A conversation between Mark Mazower and Sanjay Subrahmanyam
Mark Mazower is Ira D. Wallach Professor of History at Columbia University in New York. Widely recognised as one of the finest historians of his generation, Professor Mazower studied at Oxford and Johns Hopkins, completing his D. Phil in Oxford in 1988. He has taught at Princeton, Sussex, and London University. His chief works include No Enchanted Palace: The End of Empire and the Ideological Origins of the United Nations (2009); Hitler’s Empire: Nazi Rule in Occupied Europe (2008); Salonica, City of Ghosts: Christians, Muslims, and Jews, 1430-1950 (2004); Dark Continent: Europe’s Twentieth Century (1998); and Inside Hitler’s Greece: The Experience of Occupation, 1941-44 (1993), several of which have won major prizes. His most recent book is Governing the World: The History of an Idea (2012). He is a specialist of Greece, the Balkans, and more generally of the history of Europe in the twentieth century. Prof. Mazower will deliver the Sixth [Indian Economic and Social History Review] IESHR Annual Lecture in New Delhi on December 11, 2012. Here, he responds to questions from Sanjay Subrahmanyam, Professor of History at UCLA.
Even though you have ranged far and wide over the years, Greece and the Balkans are at the heart of a lot of what you have written. How does a Londoner like you come to have such a strong affinity with that part of the world? Was it because of family? Or just travel?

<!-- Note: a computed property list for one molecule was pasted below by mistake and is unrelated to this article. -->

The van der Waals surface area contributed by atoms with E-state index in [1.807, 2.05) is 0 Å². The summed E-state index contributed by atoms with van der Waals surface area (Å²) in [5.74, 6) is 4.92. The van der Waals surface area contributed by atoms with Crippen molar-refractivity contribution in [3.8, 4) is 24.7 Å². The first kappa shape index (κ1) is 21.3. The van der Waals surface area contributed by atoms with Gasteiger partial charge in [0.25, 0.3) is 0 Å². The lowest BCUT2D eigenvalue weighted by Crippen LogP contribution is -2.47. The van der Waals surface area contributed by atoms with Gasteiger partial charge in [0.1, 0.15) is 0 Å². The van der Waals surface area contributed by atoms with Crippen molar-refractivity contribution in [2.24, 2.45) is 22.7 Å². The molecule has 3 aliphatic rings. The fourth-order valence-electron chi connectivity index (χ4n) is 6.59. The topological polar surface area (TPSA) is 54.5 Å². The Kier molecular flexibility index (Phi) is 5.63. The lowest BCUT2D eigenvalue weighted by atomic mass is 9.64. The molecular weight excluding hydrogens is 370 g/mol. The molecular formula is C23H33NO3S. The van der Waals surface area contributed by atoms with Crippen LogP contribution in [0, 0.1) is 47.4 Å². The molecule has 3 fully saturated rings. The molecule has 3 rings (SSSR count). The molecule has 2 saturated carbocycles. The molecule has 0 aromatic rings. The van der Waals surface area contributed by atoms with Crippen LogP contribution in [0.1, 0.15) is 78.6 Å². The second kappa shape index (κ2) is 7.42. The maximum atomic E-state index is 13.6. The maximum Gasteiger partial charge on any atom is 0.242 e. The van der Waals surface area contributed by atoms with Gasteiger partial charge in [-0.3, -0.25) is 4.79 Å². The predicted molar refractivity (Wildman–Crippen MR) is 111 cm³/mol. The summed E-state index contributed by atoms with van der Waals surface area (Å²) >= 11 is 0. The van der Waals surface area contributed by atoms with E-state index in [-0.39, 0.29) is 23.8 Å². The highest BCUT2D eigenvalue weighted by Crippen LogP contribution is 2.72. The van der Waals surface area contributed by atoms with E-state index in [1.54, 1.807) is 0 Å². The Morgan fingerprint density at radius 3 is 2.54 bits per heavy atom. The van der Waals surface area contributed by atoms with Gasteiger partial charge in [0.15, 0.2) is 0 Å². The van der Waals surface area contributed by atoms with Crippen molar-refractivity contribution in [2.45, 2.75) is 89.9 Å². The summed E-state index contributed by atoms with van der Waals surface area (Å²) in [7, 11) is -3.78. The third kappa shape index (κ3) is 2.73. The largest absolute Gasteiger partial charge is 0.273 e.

I have to confess that I don’t really know. I think that it was at first because it felt very different from London, and then turned out -- a bit like London -- to have a history that spoke to me. I travelled south in Europe first in my gap year – I took a train through Italy, then over to Greece and Yugoslavia, and the Mediterranean landscape made an immediate impression on me. It touches me still: I find it stunningly beautiful every time I am there. I then went more to Greece because I studied classics and made some good friends there, and then started learning modern Greek in Thessaloniki one summer, mainly because the alternative, which I really wanted to do then, namely to learn Romanian in Cluj, was over-booked. (I’ve still to get round to Romanian.) I think the differences from England were really what attracted me; England and the Mediterranean as complements ….
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